Turf battles

Intraspecies interactions may play a further crucial role, according to scientists.

A male lynx, for example, could abandon an area where another male has already established territory and a female lynx might do the same if she senses an earlier female arrival.

The researchers will focus on the presence of other animals in a targeted area, adding to information that has been relatively scarce to date.

The team’s main data sources are cameras with infrared sensors and telemetry collars attached to every released animal and to a number of other lynxes.

With the help of Recio’s expertise, the project is using cutting-edge analysis and simulations of the movements of animals to predict their behaviour in a particular area depending on environmental factors.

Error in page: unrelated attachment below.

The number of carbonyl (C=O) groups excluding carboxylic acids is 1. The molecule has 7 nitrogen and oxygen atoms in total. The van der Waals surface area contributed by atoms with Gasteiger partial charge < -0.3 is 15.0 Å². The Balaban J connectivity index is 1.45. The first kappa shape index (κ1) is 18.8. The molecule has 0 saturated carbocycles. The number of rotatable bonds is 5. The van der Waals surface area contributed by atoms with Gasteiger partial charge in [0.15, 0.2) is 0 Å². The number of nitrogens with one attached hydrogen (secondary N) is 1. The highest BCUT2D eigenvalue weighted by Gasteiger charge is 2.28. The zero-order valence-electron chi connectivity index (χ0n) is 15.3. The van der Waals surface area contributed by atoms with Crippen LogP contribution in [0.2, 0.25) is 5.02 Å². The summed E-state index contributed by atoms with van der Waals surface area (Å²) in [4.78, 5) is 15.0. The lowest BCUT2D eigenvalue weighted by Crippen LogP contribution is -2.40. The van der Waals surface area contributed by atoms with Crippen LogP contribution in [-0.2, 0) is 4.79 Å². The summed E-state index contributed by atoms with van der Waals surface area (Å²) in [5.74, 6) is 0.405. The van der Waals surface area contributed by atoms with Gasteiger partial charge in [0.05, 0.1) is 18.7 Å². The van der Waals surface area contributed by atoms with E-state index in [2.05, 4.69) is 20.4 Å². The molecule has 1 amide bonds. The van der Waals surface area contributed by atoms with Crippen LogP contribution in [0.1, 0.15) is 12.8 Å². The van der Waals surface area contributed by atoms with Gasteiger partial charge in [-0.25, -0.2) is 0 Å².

The researchers expect the result to be the most comprehensive analysis ever conducted of lynx relocation efforts.

‘Our results should give a better idea to conservation project managers to make a crucial decision: which are the best locations to release the animals and how to do it?’ said Krofel.

Endangered birds

Vultures are another species having a rough time as biodiversity declines.

Dr Sara Asu Schroer, a postdoctoral research fellow at the University of Oslo in Norway, leads an EU-funded research project studying these scavengers from a social-sciences perspective.

Schroer is tackling the issue from the viewpoint of environmental anthropology, investigating how wildlife management occurs within historical and cultural contexts.